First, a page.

1. No known study of this nature has been conducted in Ghana. It is therefore envisaged that the results have contributed important primary data to the rather limited information on “the influence of homemakers’ spending practices and consumer credit use on family welfare” particularly in Ghana. The results when published will also provide updates to the literature on the roles and responsibilities of homemakers as financial managers of

 

 

  1. The findings threw light specifically on the strengths and weaknesses of homemakers’ spending practices and consumer credit use which could be beneficial to stakeholders including family and consumer scientists, extension workers, the ministry of

 

 

 

 

education and microfinance in designing suitable programmes to address emerging issues. Such empowerment would enable homemakers to make informed and effective decisions regarding the use and management of money and credit to enhance family welfare. Also, the stress experienced by homemakers as they perform the important responsibility as financial managers of households is likely to reduce.

 

 

  1. Understanding the factors that influence spending practices and consumer credit use would enable financial counsellors and educators identify areas to stress in devising programmes in family financial management. This could enlighten families particularly homemakers to adopt good spending practices and effective consumer credit use that would enhance family

 

 

1.7   Operational Definition of Terms

For this study the following terms were defined as follows:

 

 

Homemakers: Women who keep their homes and manage the available household resources to sustain their families.

 

 

Spending practices: Decisions and actions taken by individuals or families concerning the use of money. These include decisions about what money is spent on, how much is spent, prioritisation of spending, set time for spending, where to spend and the satisfaction derived from the use of money. Spending practices also include the frequency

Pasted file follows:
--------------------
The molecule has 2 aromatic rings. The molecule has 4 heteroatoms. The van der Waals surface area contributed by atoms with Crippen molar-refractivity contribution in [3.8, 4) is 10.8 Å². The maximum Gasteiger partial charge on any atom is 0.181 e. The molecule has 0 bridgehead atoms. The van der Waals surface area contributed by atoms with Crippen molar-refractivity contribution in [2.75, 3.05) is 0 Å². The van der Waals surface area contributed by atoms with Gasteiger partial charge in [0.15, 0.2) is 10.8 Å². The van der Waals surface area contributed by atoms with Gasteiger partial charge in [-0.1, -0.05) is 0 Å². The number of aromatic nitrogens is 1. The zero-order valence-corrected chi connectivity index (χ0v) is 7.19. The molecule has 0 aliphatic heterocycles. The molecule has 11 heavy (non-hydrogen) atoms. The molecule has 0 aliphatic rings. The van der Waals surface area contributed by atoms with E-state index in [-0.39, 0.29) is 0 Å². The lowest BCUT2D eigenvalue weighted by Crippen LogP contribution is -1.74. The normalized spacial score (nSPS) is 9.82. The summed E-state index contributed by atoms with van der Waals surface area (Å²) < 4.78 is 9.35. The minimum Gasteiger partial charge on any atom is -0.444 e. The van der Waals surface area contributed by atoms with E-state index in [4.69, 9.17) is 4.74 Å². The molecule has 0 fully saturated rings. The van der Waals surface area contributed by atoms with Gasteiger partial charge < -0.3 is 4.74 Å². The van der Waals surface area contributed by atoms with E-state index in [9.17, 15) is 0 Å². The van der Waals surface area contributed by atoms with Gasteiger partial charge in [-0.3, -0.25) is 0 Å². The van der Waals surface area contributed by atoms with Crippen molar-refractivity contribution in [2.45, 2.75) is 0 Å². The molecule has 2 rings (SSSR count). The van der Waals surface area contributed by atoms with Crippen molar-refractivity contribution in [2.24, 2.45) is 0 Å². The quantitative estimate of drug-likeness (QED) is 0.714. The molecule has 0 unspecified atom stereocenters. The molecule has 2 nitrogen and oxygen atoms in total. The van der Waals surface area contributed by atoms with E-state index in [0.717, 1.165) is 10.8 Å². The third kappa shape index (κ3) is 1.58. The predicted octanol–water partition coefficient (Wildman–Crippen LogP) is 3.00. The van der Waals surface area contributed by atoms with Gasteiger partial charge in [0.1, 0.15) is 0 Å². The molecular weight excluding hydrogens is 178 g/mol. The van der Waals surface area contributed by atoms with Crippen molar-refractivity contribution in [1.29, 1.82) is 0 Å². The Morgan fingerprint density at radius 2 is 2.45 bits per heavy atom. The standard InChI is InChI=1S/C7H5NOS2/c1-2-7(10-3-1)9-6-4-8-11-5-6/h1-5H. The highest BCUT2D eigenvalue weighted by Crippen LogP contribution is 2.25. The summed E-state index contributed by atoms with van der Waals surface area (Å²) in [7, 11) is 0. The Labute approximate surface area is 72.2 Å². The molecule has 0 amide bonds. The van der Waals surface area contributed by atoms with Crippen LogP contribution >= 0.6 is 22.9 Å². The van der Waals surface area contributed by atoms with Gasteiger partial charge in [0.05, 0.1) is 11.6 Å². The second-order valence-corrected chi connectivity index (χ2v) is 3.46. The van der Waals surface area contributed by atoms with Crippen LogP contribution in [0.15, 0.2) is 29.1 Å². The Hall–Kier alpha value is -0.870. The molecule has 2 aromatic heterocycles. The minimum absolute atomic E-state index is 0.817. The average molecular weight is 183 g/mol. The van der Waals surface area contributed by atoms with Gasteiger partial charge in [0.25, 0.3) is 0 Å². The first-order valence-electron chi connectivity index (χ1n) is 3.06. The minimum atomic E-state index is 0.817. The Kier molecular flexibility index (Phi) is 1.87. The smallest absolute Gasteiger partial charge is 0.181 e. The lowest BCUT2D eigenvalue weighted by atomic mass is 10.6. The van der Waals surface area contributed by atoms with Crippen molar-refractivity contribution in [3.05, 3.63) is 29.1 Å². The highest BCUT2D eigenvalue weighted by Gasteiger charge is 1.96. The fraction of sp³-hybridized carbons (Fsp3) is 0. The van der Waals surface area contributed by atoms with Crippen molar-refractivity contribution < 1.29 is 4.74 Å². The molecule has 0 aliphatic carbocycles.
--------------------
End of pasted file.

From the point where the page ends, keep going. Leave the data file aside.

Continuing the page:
of compliance with fifteen financial management principles adapted from Hayhoe et al.

 

(2000).

 

 

Family upkeep: Organisation of the day-to-day household activities and the provision of basic needs for food, shelter, clothing, education, good health, home maintenance as well as meeting the social, emotional, moral and psychological needs of family members.

 

 

Family welfare: The overall state of wellbeing of members of a family in terms of their food intake, clothing, healthcare, education, transportation, entertainment, economic security, ownership of property and satisfaction derived from money spent.

Consumer credit use: this covers the use of any form of consumer credit such as cash loans, sales credit, credit cards, as well as service credit (payment for services rendered).

Family: a group of blood-related or unrelated people who live together and share common resources. This includes husband, wife or wives, their children and extended family members living with them.

 

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References